Anonymous
Anonymous asked in Education & ReferenceHome Schooling · 2 months ago

If, by age 27, a person who was homeschooled is unable to find gainful employment or form interpersonal relationships, who would you blame?

The individual in question was forced to spend the majority of their upbringing locked down at home in front of a computer. Parents were too afraid of peer pressure to allow this person to have neighborhood friends. As an adult, this person lacks social skills and self-awareness as their brain developed apart from peer interaction. 

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  • 1 month ago

    Who would you give the credit to if the 27 year old homeschooled person was living a successful life?

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  • cool
    Lv 6
    1 month ago

    The same people you blame if a traditionally educated person is struggling to make the transition to adulthood, their parents.

    Homeschooling is not a panacea.

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  • Sally
    Lv 5
    2 months ago

    I would blame Michelle Obama and his husband.  

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  • 2 months ago

    Wherever this scenario comes from, it appears that the case has already been made, targeting home-schooling as the reason the  individual did not succeed in social and professional areas.  This is not necessarily the outcome of home-schooling; there are many successes.  I would have to ask what this person did from the time he/she completed secondary education (around the age of 17 or 18), to the age of 27.  If this person became convinced that home-schooling was to "blame,' what steps were taken as an adult to address it, and move forward?

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  • 2 months ago

    You seem to imply that this is a typical outcome for homeschoolers which is far from reality. The average homeschooler does not "spend the majority of their upbringing locked down at home" with "parents too afraid of peer pressure." 

    Neither does public school prevent an outcome like the one you describe. Who hasn't met adults who lack social skills and are unable to form interpersonal relationships? There are plenty of public school grads who could fit that description as well.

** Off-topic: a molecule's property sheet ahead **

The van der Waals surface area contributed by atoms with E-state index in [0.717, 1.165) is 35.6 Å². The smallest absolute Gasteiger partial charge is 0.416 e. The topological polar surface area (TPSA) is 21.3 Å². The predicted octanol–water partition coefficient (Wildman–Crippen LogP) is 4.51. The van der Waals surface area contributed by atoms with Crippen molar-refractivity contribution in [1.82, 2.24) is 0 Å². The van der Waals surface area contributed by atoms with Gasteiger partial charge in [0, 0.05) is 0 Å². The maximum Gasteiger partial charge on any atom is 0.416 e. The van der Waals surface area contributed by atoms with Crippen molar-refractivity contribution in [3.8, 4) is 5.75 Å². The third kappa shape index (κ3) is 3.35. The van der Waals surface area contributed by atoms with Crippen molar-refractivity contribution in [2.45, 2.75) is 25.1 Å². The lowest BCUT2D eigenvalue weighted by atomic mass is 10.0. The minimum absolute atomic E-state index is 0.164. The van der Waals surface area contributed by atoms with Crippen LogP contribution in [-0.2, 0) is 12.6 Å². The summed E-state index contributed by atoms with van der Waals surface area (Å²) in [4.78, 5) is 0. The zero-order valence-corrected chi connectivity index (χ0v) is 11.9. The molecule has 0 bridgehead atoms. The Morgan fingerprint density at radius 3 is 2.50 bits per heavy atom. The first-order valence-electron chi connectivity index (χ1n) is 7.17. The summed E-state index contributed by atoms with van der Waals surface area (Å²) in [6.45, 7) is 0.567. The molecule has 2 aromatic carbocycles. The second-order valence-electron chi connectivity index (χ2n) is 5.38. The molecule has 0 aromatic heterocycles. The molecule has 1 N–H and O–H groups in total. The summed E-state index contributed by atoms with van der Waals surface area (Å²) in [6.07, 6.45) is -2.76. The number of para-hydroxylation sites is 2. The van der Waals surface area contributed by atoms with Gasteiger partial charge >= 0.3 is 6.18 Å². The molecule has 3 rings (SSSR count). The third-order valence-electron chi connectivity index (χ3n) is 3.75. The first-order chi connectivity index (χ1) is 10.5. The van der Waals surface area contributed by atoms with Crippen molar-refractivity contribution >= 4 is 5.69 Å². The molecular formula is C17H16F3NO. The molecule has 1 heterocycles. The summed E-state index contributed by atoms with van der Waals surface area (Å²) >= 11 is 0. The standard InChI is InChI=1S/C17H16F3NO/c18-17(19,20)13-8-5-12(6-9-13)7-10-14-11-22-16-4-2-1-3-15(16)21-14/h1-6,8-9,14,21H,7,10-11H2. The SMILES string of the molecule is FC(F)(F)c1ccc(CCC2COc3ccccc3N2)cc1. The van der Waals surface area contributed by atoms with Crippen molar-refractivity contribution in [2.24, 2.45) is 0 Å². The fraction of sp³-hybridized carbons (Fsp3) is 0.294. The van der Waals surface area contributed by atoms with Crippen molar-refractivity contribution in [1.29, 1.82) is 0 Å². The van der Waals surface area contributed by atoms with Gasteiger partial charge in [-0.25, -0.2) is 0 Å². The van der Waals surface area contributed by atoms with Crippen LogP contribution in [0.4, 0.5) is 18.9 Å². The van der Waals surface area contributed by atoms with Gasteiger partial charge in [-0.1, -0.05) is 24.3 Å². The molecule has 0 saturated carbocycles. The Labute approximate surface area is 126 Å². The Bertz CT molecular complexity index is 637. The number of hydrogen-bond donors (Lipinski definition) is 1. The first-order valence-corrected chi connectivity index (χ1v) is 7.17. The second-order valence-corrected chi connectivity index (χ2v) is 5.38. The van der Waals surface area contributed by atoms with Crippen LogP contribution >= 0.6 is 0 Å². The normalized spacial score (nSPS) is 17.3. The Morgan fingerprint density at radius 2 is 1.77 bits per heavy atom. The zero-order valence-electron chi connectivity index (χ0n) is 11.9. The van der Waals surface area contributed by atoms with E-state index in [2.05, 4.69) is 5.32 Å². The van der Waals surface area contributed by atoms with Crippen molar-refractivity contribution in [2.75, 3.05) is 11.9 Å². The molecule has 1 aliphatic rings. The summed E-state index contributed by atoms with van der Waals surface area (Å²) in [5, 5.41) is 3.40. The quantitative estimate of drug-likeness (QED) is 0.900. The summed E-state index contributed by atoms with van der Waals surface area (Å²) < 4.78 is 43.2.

Regardless of one's upbringing, any one can choose to improve themselves... whether career-wise, or socially.

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  • 2 months ago

    I'm not sure what good assigning blame would do for this person at this point in life. They have lagging skills for whatever reason and need to take responsibility as an adult to learn those skills. It is hard to know how to interact and live in society when you didn't have early exposure to the culture, traditions, how people interact, etc and there is no denying that this person wasn't prepared in childhood to be successful in their community. Now, they need to get involved in learning those skills and moving on with life.

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  • Laurie
    Lv 7
    2 months ago

    What about POST high school education?

    That makes it the unemployed person’s fault.

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  • humpty
    Lv 7
    2 months ago

    I actually have a young friend who is a lovely young woman of twenty seven, home schooled by fanatically Catholic parents. Her education is definitely irregular based on her parent's fanatic doctrinal correctness and she has spent the last five years correcting those deficiencies while working as a nanny.

    She is also far more comfortable with my wife and myself than with young men her own age because her mother has poisoned her mind and denied her access to a peer group for the purpose of adjustment. My wife and I love this girl as if she was our own daughter and I admit we bitterly regret the damage her parents did; even though they have managed to produce a loving, thoughtful child she was denied accessto any of the scientific or reasoning skills that would make her more employable.

    Seriously, this young woman is a master points bridge player and has a naturally analytical mind. She plays a dozen musical instruments, and now that my wife has taught her mathematical skills she can do calculus in her head. By failing to allow her to develop those skills while young her parents crippled her future.

    Is that the fault of home schooling or just religious stupidity?

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  • 2 months ago

    The 'parents,' of course.

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  • Chris
    Lv 7
    2 months ago

    This person could become a world-class software developer.

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